Romenesko didn't do anything wrong
What the hell was Poynter thinking? The priggish and self-righteous individuals who hustled Romenesko out the door for this flimsy technical infraction owe him a major apology.
Romenesko pioneered a legitimate new journalistic format – and became a daily reading requirement in the process – by aggregating links to articles across the web that would, and should, be of interest to journalists and those of us who care about how our news is produced.
After arising every morning at an ungodly hour at his home in suburban Chicago, Romenesko culled key articles from the web and then published them in a terse, reader-friendly format that included a headline, prominent links to the original story and a few lines describing the article and why it was important.
Evidently weary of all those early wake-ups, Romenesko planned to retire by year’s end from the blog he created and sold to Poynter a dozen years ago. Instead, he resigned under pressure late yesterday for the goofiest reason you could imagine.
The kerfuffle that led to Romenesko’s abrupt departure from his eponymous blog was triggered by an inquiry from the Columbia Journalism Review that accused Romenesko of failing to put quotation marks around some passages from articles that he abstracted on his blog.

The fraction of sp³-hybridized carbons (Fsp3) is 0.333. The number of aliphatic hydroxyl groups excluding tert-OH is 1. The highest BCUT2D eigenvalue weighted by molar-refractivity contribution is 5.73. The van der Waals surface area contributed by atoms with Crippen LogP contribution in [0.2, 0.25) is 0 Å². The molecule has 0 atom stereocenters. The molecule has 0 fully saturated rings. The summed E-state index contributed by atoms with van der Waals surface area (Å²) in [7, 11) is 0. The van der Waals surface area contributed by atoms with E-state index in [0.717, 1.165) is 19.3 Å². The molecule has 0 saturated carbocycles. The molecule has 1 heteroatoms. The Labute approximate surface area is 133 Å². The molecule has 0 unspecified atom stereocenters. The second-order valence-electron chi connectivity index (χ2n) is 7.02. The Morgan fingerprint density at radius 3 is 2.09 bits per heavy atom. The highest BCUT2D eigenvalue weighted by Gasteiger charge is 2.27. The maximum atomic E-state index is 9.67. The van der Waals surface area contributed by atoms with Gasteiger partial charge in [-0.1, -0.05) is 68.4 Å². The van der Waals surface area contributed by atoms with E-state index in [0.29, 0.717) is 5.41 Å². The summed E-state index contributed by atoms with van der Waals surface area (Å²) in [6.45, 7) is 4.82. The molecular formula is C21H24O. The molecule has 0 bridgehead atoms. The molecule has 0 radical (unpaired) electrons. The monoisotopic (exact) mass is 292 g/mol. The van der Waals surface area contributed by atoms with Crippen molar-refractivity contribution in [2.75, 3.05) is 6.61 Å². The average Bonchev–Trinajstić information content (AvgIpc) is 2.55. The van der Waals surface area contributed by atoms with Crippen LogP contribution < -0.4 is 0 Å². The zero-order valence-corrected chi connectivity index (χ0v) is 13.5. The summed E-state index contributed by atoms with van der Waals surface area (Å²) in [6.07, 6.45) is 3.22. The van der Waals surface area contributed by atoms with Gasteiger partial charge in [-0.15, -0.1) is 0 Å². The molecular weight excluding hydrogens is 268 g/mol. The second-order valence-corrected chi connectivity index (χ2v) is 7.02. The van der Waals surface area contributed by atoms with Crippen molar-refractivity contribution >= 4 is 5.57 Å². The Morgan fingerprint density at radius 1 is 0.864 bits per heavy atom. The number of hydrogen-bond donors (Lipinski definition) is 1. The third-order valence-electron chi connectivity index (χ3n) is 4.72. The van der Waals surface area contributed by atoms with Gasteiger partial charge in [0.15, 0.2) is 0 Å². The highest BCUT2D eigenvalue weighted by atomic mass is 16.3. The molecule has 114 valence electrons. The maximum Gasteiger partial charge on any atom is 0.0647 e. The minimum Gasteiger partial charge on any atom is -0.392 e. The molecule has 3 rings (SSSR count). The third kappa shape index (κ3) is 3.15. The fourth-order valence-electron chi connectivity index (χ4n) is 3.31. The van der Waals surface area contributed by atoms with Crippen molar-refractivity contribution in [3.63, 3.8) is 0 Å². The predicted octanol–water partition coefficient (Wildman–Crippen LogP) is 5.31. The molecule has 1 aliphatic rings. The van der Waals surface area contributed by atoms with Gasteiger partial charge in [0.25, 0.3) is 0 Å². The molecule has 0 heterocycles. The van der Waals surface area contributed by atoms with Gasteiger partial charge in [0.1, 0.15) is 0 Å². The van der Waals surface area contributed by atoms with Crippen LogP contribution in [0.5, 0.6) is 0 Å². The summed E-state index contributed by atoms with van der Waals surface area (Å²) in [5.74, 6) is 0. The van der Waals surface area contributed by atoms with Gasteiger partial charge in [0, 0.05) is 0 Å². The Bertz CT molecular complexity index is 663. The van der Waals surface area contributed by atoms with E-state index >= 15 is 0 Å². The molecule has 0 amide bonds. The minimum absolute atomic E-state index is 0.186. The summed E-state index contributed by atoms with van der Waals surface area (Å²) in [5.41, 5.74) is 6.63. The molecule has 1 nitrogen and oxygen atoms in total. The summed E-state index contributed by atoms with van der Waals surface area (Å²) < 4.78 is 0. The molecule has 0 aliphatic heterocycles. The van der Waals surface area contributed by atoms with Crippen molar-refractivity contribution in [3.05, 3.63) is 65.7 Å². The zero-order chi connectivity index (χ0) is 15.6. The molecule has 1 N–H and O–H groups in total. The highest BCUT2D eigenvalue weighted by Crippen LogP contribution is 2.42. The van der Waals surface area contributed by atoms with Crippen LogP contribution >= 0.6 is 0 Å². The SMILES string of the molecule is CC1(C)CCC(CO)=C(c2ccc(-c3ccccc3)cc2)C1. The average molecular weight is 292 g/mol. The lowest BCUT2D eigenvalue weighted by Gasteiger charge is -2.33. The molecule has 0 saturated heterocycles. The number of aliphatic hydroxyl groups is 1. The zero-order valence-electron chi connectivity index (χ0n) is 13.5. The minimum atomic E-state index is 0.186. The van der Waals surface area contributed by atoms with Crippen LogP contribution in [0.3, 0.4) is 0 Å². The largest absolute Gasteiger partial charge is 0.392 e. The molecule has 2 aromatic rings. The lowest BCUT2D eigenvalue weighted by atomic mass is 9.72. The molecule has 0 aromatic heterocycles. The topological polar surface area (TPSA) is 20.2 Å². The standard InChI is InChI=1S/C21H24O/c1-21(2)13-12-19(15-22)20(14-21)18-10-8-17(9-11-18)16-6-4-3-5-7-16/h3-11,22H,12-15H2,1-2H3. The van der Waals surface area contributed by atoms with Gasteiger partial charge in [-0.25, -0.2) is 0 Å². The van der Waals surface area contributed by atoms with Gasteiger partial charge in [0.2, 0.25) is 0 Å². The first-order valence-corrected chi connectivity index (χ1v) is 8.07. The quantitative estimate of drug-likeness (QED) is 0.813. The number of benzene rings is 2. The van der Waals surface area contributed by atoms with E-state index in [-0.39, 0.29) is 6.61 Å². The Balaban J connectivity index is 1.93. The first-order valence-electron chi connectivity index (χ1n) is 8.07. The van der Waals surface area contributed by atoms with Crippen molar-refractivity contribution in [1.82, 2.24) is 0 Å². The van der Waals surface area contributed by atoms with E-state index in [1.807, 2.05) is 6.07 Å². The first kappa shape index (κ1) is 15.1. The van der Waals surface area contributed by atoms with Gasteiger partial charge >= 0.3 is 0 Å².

While it indeed would be an ethical and a journalistic breech for a writer to lift sentences and paragraphs from another article and pass them off as his own, Romenesko did no such thing. The whole point of his blog was to aggregate articles from other sources. The format of his blog left no question that he was abstracting the work of others and prominent links to the source of every item left no doubt as to their origin.
Even in the absence of quotation marks, no reasonable person – repeat, no reasonable person – could possibly conclude that he was doing anything other than what he did.
And he did it very well. At a time when the economic foundations and practice of journalism are being rocked by new technologies and disruptive publishing models, Jim Romenesko has been the cop on the beat, reporting the news and trying to keep us all honest.
He did an outstanding job. And he deserved a far better send-off than this.